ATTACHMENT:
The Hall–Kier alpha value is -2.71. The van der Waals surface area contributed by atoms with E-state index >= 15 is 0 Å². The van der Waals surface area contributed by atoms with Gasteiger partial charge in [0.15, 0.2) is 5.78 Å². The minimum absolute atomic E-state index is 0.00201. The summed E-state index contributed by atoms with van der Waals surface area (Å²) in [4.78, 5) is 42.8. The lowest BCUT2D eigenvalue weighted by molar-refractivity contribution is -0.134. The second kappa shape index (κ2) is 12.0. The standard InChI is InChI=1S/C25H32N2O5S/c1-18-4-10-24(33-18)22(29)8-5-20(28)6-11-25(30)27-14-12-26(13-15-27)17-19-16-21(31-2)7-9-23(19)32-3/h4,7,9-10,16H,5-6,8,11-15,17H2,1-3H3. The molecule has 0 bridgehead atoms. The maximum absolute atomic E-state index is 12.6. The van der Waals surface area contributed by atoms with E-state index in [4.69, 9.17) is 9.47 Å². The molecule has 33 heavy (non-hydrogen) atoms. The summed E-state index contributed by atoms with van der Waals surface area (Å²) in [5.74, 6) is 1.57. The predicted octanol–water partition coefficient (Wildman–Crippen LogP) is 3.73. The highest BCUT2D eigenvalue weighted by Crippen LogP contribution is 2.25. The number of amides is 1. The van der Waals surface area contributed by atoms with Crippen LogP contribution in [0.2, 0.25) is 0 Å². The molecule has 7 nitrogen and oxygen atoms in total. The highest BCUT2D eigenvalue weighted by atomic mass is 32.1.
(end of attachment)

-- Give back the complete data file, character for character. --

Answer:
The Hall–Kier alpha value is -2.71. The van der Waals surface area contributed by atoms with E-state index >= 15 is 0 Å². The van der Waals surface area contributed by atoms with Gasteiger partial charge in [0.15, 0.2) is 5.78 Å². The minimum absolute atomic E-state index is 0.00201. The summed E-state index contributed by atoms with van der Waals surface area (Å²) in [4.78, 5) is 42.8. The lowest BCUT2D eigenvalue weighted by molar-refractivity contribution is -0.134. The second kappa shape index (κ2) is 12.0. The standard InChI is InChI=1S/C25H32N2O5S/c1-18-4-10-24(33-18)22(29)8-5-20(28)6-11-25(30)27-14-12-26(13-15-27)17-19-16-21(31-2)7-9-23(19)32-3/h4,7,9-10,16H,5-6,8,11-15,17H2,1-3H3. The molecule has 0 bridgehead atoms. The maximum absolute atomic E-state index is 12.6. The van der Waals surface area contributed by atoms with E-state index in [4.69, 9.17) is 9.47 Å². The molecule has 33 heavy (non-hydrogen) atoms. The summed E-state index contributed by atoms with van der Waals surface area (Å²) in [5.74, 6) is 1.57. The predicted octanol–water partition coefficient (Wildman–Crippen LogP) is 3.73. The highest BCUT2D eigenvalue weighted by Crippen LogP contribution is 2.25. The number of amides is 1. The van der Waals surface area contributed by atoms with Crippen LogP contribution in [0.2, 0.25) is 0 Å². The molecule has 7 nitrogen and oxygen atoms in total. The highest BCUT2D eigenvalue weighted by atomic mass is 32.1.